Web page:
“What do priests do?” is a question people often ask. They know priests celebrate Mass and hear confessions, but that is not usually what they refer to. They want to understand how priests live their lives. While the most straightforward explanation may be to provide an example of what a priest does hour by hour, this question is more complicated because a priest’s life can be marked by many factors, such as the promises or vows that he makes. For this reason, one must first explain what “types” of priests there are. We will try to do that without getting lost in the details because, trust me, it can get complicated quickly.
Bishops and presbyters
If we want to get technical, the first and most significant difference we may find among priests is a difference by degree. Presbyters are the ones we usually call “priests.” But strictly speaking, bishops are also priests, or “high priests,” – meaning they possess the fullness of the sacrament of Holy Orders.
What does that mean? Since ancient times, the Church has exercised this ministry instituted by Christ in three degrees: bishops, presbyters, and deacons. Only the top two (bishops and priests) participate in the ministerial priesthood of Christ; deacons are ordained to a degree of service that supports them.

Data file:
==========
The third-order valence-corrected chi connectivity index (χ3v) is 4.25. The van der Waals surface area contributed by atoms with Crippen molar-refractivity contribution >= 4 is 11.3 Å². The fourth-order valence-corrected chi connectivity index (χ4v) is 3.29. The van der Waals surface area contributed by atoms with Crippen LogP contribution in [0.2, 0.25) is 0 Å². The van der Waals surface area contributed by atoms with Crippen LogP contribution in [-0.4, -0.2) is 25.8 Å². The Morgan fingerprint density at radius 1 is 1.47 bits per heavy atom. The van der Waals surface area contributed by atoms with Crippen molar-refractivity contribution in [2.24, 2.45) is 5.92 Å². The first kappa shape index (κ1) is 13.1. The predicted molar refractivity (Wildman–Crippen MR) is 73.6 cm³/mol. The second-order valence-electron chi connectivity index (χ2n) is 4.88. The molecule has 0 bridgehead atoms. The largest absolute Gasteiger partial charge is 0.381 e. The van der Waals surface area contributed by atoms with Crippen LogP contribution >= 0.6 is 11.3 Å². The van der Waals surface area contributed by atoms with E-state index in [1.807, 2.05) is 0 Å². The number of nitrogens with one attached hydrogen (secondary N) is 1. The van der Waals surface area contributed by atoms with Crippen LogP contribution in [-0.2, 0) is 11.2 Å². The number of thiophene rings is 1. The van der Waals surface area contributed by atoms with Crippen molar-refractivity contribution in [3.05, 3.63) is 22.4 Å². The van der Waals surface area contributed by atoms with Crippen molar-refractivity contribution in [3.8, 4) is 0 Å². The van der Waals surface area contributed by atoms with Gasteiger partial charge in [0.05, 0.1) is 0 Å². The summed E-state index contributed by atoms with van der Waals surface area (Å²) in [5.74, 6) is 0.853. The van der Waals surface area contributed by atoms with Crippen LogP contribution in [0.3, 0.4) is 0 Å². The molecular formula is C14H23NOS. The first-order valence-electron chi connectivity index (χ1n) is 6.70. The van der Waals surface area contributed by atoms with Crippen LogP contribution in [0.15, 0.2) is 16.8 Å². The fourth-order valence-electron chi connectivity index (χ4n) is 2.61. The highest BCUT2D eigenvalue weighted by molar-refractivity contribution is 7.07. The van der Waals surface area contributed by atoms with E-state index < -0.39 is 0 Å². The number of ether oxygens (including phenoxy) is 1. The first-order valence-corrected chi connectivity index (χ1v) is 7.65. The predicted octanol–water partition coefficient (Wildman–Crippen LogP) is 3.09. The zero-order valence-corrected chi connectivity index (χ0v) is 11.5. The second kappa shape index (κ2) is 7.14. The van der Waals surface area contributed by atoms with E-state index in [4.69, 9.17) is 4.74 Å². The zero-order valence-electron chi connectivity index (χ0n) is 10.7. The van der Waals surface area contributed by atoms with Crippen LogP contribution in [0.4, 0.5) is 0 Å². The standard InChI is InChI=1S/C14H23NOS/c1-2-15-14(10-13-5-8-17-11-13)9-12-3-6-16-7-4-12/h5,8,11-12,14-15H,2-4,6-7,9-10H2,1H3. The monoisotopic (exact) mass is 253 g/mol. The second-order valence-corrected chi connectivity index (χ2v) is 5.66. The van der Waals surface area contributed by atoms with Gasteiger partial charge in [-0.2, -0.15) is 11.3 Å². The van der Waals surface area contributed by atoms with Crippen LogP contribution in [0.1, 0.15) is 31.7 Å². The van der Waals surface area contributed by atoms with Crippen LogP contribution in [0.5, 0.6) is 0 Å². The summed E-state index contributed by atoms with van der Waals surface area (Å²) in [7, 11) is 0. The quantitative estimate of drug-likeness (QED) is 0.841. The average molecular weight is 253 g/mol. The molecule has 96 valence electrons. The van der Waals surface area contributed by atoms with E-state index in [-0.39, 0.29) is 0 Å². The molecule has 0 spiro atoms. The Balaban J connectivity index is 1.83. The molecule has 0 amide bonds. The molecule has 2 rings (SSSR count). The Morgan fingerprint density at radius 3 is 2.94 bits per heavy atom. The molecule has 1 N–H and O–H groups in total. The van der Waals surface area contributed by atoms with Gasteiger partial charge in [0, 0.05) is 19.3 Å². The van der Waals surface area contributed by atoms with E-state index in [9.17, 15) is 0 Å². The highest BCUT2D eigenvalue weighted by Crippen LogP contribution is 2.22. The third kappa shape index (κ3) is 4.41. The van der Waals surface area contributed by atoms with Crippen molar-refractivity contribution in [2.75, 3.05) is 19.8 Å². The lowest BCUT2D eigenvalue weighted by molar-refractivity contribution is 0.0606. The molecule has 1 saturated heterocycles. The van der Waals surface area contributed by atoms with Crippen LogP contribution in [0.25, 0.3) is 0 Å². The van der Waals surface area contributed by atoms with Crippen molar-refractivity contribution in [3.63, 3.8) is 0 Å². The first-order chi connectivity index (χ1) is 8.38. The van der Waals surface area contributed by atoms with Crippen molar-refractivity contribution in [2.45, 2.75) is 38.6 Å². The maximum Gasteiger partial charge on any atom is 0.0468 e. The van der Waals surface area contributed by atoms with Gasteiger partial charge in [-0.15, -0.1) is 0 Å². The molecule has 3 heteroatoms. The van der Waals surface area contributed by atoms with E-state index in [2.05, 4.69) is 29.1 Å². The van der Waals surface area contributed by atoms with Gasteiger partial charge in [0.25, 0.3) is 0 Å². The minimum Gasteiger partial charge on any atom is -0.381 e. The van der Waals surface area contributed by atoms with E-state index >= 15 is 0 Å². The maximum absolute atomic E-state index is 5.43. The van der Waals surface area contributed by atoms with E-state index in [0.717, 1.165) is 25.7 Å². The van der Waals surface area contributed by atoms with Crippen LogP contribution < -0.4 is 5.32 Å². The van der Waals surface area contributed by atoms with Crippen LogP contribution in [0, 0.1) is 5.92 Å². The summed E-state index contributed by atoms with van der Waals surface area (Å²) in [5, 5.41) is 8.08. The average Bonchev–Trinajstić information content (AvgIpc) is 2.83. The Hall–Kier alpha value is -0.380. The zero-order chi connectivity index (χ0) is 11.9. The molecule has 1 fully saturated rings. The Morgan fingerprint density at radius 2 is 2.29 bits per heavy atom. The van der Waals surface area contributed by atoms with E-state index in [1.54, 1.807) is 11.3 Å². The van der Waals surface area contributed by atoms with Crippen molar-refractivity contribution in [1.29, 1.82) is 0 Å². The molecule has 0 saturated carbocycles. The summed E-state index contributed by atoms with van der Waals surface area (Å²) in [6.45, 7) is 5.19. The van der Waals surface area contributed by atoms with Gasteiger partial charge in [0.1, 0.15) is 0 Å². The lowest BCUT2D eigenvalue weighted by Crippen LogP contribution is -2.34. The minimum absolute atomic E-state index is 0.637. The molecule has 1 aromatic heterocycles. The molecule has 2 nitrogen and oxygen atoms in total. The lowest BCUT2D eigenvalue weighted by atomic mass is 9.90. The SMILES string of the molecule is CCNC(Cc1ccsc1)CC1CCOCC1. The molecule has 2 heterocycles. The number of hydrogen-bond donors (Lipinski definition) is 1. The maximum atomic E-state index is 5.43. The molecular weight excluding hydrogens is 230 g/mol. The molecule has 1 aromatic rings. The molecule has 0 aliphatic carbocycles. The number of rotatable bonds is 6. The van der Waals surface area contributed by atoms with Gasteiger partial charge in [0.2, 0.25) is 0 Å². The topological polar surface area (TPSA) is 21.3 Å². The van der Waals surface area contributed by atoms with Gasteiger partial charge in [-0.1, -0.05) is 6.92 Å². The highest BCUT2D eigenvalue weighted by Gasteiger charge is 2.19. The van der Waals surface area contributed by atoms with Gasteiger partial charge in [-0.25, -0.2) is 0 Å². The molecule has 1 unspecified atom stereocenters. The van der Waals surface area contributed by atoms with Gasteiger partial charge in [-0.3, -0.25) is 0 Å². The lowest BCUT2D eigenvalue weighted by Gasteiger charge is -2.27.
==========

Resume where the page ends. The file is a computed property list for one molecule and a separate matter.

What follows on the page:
Put simply, deacons assist mainly in distributing Holy Communion and other sacraments and rites, such as marriages, baptisms, and burials. Presbyters receive the power to consecrate the Eucharist and absolve sins in confession. Bishops receive the extra power to ordain.
As you can imagine, the lives of priests and bishops can differ significantly. A priest may oversee a parish, but bishops usually lead whole dioceses.
Types of presbyters
Among the men ordained to the priesthood (presbyterate), we find differences in how they live out that vocation by virtue of their promises, vows, or rites – not by degree, since they possess the same degree of Holy Orders. Here are some of the most common ‘types’ of presbyterates you may encounter.
Secular (or Diocesan) Priests
The most common type of priests – whom we usually call “diocesan”– have historically been categorized as “secular” not because they separate their public life from their faith life but because they live in the world, do not make public vows, and are not bound by a rule of life. In other words, they are not religious priests who are part of a religious order, such as the Dominicans or Franciscans.
However, they promise to live celibate lives, obey their bishop, and are affiliated with a particular diocese. They do not make a vow of poverty, which means they can possess their own property like laymen, even though they are expected to observe a certain degree of simplicity consonant with the people they serve.
They serve at a local parish as pastors or vicars, though they can be given other assignments within the diocese.
What makes things a bit confusing is that some priests who are technically “secular” priests live more like religious priests.